Congratulations! You’ve finally secured a new job, and now you want to start off on the right foot, making a positive impression on your new boss and colleagues. You want to be careful not to make any career-ending mistakes. So, what should you NEVER do when starting a new job? Here are 10 things to avoid from Glassdoor.
Click through for 10 blunders you should avoid when starting a new job, as identified by Glassdoor.com.
You learned this in first grade, when the teacher began keeping track of tardies: Being on time matters. Especially in a new job. In fact, showing up late on the first day (or even in the first few weeks) is guaranteed to make a negative impression. To ensure you’ll be on time, test drive the route to your new job before you start, so you’ll know how long it takes to get there. Factor in extra time if there’s traffic, construction, or other reasons to expect a delay.
Before starting your job, talk with the hiring manager or human resources professional to make sure you understand what constitutes acceptable attire for your new workplace. There’s nothing more embarrassing than showing up in a getup that doesn’t fly with your supervisors — and making an unprofessional first impression.
Many companies require new employees to go through an orientation or training process before starting a new position. While it may be tempting to skip these sessions or treat them lightly, don’t do it. Even if your training managers won’t be your direct supervisors, they are watching you. Avoid any behavior that could prompt a training manager to report your behavior back to your boss and team members.
No matter where you’re working, there are certain processes, tools and forms that make up the standard operating procedures of your company. You may have been introduced to these through a very organized, systematic orientation, or you may feel like you’re expected to absorb them by osmosis. If you were formally informed, “Consider yourself fortunate,” writes Heather Huhman, Glassdoor career and workplace expert. “If not, don’t feel shortchanged or frustrated. Instead, take initiative and master the basics on your own.”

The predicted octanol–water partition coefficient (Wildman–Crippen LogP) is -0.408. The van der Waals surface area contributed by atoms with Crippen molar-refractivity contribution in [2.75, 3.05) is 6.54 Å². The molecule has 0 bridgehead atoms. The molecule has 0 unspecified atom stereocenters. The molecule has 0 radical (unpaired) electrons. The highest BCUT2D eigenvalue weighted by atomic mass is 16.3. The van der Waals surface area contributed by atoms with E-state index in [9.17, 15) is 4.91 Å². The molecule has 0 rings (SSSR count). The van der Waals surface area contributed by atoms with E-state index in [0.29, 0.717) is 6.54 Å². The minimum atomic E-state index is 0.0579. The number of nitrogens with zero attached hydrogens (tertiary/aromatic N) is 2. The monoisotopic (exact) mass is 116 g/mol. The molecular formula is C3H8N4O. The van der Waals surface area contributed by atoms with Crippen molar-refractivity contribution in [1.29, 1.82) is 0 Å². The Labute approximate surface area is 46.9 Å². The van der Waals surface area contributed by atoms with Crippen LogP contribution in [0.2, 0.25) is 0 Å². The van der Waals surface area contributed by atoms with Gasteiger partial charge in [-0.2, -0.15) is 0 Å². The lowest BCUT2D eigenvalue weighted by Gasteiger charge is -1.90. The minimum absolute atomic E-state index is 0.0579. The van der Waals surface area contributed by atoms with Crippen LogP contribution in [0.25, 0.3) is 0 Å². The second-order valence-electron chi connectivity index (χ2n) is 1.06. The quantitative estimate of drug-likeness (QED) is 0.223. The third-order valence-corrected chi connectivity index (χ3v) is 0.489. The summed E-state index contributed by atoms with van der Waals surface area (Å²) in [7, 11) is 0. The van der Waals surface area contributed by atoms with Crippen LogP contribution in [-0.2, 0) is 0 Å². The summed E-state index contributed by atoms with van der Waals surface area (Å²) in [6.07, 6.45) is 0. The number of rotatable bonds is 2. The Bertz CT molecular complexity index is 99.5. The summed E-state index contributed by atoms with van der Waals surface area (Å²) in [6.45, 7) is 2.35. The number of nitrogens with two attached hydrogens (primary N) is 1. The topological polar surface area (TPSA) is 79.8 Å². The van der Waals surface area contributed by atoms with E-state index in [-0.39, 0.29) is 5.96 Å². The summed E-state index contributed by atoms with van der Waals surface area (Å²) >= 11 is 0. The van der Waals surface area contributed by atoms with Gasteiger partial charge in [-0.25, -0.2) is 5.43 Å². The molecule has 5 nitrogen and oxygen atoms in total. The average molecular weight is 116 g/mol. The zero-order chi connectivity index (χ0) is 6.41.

It’s understandable that you may need help or guidance during your first few weeks at a new job, and asking co-workers for assistance or just to answer questions can be perfectly acceptable. But there’s no quicker way to make enemies than to ask or expect your new co-workers to do your job for you. Remember, you were hired because managers believed in your ability to get the job done. Ask for help if you need it, but believe in yourself and prove that you can do the work yourself.
The time you spend at work is for, well, work. Your employer isn’t paying you to chat with your girlfriend or even your kids’ babysitter. If friends or family members are prone to call you during working hours, remind them before you start your new job that you will now be working during certain hours and request that they avoid calling you during those hours. Make a personal policy of limiting personal phone calls and texts to your lunch break, except for during emergencies.
Most likely, you and your employer agreed to a certain salary during the hiring process. So don’t change your mind before you even show up at work. If you agreed to the salary offered, be satisfied with that. Don’t expect more money (and don’t ask for more) until you’ve worked long enough to prove your value to the employer.
Of course you want to make a good impression as soon as you arrive at a new job, and show your new employer they made the right choice in hiring you. However, be cautious of suggesting new policies or strategies during your first few weeks, as it may not be the best way to demonstrate you are a team player. Plus, it could prompt some of your new co-workers to think twice about you as the right person for the job. At first, take time to really understand and learn your job, then, over time, you can make suggestions and changes as situations arise, and as your input and expertise is called upon.
In a new job, there will always be a learning curve, and effective supervisors understand that. Inevitably, you’ll be asked to do something or expected to know something that you don’t yet know or know how to do. Rather than saying you can complete the task on your own, be honest. “Don’t be afraid to say, ‘I don’t know,’” Huhman writes. “Honesty is a huge differentiator. Simply look people in the eye and say unabashedly and with confidence, ‘I don’t know. Let me find out and get back to you.’ Then do it.”
You may be so eager to start your new job that you don’t want to stop and ask questions. But by skipping even the most basic questions, you are setting yourself up for failure. Rather than making a mistake that could cost the company time and money, ask questions about everything you need to know, from what your job responsibilities are to whom can help you with Internet or phone problems, to how you get paid and much more.